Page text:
Liverpool has been awarded almost £400,000 to help victims of domestic violence and their families over the next three years.
Between April 2016 and March 2017, there were 4,622 offences of domestic violence recorded by Merseyside Police, of which 1,274 were high risk.
The Home Office cash – from the Violence against Women and Girls Transformation Fund – will be used to provide specialist domestic abuse services through the city council’s Early Help Hubs to reduce the risk and chance of being a victim, and prevent the escalation of abuse.
Staff will be hired to strengthen the focus on domestic abuse, increasing the capacity and expertise of partners to work with victims and their families.
A relationship programme will also be run for perpetrators aimed at changing their behaviour, which will be independently evaluated to assess outcomes.
Councillor Emily Spurrell, Cabinet member for Community and Safer Neighbourhoods, said: “We know that domestic abuse is something that affects many households in Liverpool and can have a devastating impact, not just on those directly involved but also their families and friends.
“More than a third of women and girls experience some form of physical and or sexual violence in their lifetime and most of the time it is from someone they know. Violence in any form towards women is not inevitable or predictable – it can and must be stopped.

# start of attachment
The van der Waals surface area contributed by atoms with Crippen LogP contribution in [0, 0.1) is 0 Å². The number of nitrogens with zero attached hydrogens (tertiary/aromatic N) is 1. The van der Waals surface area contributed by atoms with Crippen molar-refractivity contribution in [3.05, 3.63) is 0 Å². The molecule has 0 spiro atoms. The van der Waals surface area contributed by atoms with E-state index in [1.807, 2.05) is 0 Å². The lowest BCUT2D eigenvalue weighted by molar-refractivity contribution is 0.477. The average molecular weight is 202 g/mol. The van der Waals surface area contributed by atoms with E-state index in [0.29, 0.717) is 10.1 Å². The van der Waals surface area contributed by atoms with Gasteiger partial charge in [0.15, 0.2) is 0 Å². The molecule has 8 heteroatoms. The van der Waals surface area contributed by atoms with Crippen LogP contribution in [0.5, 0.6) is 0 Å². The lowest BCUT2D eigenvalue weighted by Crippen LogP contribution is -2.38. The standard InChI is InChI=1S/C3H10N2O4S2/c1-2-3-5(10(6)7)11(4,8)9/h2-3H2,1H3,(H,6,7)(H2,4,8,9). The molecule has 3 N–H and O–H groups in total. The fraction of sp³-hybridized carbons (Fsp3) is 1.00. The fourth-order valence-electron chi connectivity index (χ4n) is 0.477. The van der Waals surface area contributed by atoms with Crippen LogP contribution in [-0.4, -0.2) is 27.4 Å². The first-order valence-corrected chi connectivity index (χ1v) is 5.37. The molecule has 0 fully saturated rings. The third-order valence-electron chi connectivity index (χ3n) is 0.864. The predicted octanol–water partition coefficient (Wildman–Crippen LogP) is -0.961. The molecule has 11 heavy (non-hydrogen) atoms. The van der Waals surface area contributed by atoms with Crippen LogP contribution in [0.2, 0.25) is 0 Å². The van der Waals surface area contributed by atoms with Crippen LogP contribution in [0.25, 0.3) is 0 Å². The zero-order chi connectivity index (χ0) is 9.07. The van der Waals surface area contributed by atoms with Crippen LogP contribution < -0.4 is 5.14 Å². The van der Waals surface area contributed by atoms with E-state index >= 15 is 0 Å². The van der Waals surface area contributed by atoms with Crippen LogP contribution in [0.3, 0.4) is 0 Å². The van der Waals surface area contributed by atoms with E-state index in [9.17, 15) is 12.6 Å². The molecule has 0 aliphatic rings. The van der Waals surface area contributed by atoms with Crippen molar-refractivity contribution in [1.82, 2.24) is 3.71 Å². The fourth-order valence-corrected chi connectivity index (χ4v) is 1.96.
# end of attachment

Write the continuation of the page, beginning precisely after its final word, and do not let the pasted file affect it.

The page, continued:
“Domestic abuse does not just affect the victim, but children as well and Department of Health figures show at least 750,000 children a year witness it, with many being abused by the same perpetrator.
“Our funding will be used to support families through our Early Help hubs meaning a range of partners will be able to offer support to both adults and children.
“We know that domestic abuse is highest in the north and central areas of the city so we will be initially piloting our work there before rolling it out across the rest of the city.”
Due to underreporting of domestic violence, it is estimated that in 2015 there were approximately 14,500 female victims aged between 16 and 59 in Liverpool.
The economic and social costs of this are around £45 million a year, related to physical and mental health services, criminal justice, social services, housing, civil, legal and employment bills.
Staff will work with other organisations including GPs, schools, housing associations, Children’s Centres and domestic abuse agencies to share information and provide support for those affected.
The report recommending acceptance of the funding will be considered by the Cabinet on Friday 15 September.